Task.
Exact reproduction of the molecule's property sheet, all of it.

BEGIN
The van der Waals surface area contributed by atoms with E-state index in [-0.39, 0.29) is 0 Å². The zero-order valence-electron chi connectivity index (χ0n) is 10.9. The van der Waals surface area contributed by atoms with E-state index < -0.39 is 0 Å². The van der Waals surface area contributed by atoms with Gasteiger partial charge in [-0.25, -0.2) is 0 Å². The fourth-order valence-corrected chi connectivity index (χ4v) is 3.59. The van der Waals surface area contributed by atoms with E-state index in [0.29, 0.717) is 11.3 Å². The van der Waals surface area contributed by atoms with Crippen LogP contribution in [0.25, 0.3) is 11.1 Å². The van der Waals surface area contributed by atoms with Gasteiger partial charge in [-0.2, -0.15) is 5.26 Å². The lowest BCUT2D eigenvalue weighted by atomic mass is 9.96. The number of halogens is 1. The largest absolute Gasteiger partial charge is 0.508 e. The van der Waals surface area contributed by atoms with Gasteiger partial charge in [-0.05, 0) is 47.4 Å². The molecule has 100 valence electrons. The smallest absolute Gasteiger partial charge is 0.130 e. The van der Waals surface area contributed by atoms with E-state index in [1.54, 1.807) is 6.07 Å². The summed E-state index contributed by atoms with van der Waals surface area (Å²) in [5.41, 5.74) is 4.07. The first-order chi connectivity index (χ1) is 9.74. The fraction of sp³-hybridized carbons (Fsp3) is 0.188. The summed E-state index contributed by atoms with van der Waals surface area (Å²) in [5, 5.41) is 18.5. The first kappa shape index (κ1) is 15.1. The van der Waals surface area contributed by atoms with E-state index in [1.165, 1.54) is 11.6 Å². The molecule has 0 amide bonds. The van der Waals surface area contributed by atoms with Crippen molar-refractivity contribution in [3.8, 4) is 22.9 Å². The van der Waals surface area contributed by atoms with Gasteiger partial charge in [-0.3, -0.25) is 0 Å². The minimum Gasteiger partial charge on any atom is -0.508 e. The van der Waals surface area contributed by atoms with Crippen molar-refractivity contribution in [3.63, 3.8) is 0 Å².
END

The van der Waals surface area contributed by atoms with E-state index in [-0.39, 0.29) is 0 Å². The zero-order valence-electron chi connectivity index (χ0n) is 10.9. The van der Waals surface area contributed by atoms with E-state index < -0.39 is 0 Å². The van der Waals surface area contributed by atoms with Gasteiger partial charge in [-0.25, -0.2) is 0 Å². The fourth-order valence-corrected chi connectivity index (χ4v) is 3.59. The van der Waals surface area contributed by atoms with E-state index in [0.29, 0.717) is 11.3 Å². The van der Waals surface area contributed by atoms with Crippen LogP contribution in [0.25, 0.3) is 11.1 Å². The van der Waals surface area contributed by atoms with Gasteiger partial charge in [-0.2, -0.15) is 5.26 Å². The lowest BCUT2D eigenvalue weighted by atomic mass is 9.96. The number of halogens is 1. The largest absolute Gasteiger partial charge is 0.508 e. The van der Waals surface area contributed by atoms with Gasteiger partial charge in [-0.05, 0) is 47.4 Å². The molecule has 100 valence electrons. The smallest absolute Gasteiger partial charge is 0.130 e. The van der Waals surface area contributed by atoms with E-state index in [1.54, 1.807) is 6.07 Å². The summed E-state index contributed by atoms with van der Waals surface area (Å²) in [5.41, 5.74) is 4.07. The first-order chi connectivity index (χ1) is 9.74. The fraction of sp³-hybridized carbons (Fsp3) is 0.188. The summed E-state index contributed by atoms with van der Waals surface area (Å²) in [5, 5.41) is 18.5. The first kappa shape index (κ1) is 15.1. The van der Waals surface area contributed by atoms with E-state index in [1.165, 1.54) is 11.6 Å². The molecule has 0 amide bonds. The van der Waals surface area contributed by atoms with Crippen molar-refractivity contribution in [3.8, 4) is 22.9 Å². The van der Waals surface area contributed by atoms with Gasteiger partial charge in [-0.3, -0.25) is 0 Å². The minimum Gasteiger partial charge on any atom is -0.508 e. The van der Waals surface area contributed by atoms with Crippen molar-refractivity contribution in [3.63, 3.8) is 0 Å².